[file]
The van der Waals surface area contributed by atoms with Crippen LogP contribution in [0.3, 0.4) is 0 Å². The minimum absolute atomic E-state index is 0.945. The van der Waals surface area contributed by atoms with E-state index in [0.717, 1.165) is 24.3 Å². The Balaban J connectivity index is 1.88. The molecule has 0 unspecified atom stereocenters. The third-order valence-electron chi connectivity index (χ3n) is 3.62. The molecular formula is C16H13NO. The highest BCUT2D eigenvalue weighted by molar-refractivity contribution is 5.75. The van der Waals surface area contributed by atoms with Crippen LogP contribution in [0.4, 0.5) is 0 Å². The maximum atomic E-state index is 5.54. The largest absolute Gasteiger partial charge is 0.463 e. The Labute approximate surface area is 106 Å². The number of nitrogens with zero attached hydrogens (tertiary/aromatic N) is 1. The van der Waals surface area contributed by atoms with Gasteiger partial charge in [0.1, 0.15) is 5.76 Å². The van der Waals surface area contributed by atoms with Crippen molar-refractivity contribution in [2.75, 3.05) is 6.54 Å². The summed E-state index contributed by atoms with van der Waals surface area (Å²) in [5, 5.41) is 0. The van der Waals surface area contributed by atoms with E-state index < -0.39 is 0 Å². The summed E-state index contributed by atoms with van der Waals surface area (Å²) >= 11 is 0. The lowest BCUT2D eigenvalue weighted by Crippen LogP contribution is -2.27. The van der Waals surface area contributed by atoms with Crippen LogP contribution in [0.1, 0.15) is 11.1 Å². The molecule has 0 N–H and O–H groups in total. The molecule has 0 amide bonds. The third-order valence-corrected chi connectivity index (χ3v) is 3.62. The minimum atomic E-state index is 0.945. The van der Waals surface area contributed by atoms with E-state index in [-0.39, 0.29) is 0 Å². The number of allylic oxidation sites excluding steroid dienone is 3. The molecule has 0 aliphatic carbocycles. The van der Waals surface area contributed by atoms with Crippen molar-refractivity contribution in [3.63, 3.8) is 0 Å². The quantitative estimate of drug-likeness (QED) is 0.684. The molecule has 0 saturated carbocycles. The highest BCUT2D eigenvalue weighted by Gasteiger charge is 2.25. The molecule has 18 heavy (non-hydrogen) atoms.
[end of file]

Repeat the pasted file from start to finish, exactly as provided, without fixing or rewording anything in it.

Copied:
The van der Waals surface area contributed by atoms with Crippen LogP contribution in [0.3, 0.4) is 0 Å². The minimum absolute atomic E-state index is 0.945. The van der Waals surface area contributed by atoms with E-state index in [0.717, 1.165) is 24.3 Å². The Balaban J connectivity index is 1.88. The molecule has 0 unspecified atom stereocenters. The third-order valence-electron chi connectivity index (χ3n) is 3.62. The molecular formula is C16H13NO. The highest BCUT2D eigenvalue weighted by molar-refractivity contribution is 5.75. The van der Waals surface area contributed by atoms with Crippen LogP contribution in [0.4, 0.5) is 0 Å². The maximum atomic E-state index is 5.54. The largest absolute Gasteiger partial charge is 0.463 e. The Labute approximate surface area is 106 Å². The number of nitrogens with zero attached hydrogens (tertiary/aromatic N) is 1. The van der Waals surface area contributed by atoms with Gasteiger partial charge in [0.1, 0.15) is 5.76 Å². The van der Waals surface area contributed by atoms with Crippen molar-refractivity contribution in [2.75, 3.05) is 6.54 Å². The summed E-state index contributed by atoms with van der Waals surface area (Å²) in [5, 5.41) is 0. The van der Waals surface area contributed by atoms with E-state index < -0.39 is 0 Å². The summed E-state index contributed by atoms with van der Waals surface area (Å²) >= 11 is 0. The lowest BCUT2D eigenvalue weighted by Crippen LogP contribution is -2.27. The van der Waals surface area contributed by atoms with Crippen LogP contribution in [0.1, 0.15) is 11.1 Å². The molecule has 0 N–H and O–H groups in total. The molecule has 0 amide bonds. The third-order valence-corrected chi connectivity index (χ3v) is 3.62. The minimum atomic E-state index is 0.945. The van der Waals surface area contributed by atoms with E-state index in [-0.39, 0.29) is 0 Å². The number of allylic oxidation sites excluding steroid dienone is 3. The molecule has 0 aliphatic carbocycles. The van der Waals surface area contributed by atoms with Crippen molar-refractivity contribution in [3.63, 3.8) is 0 Å². The quantitative estimate of drug-likeness (QED) is 0.684. The molecule has 0 saturated carbocycles. The highest BCUT2D eigenvalue weighted by Gasteiger charge is 2.25. The molecule has 18 heavy (non-hydrogen) atoms.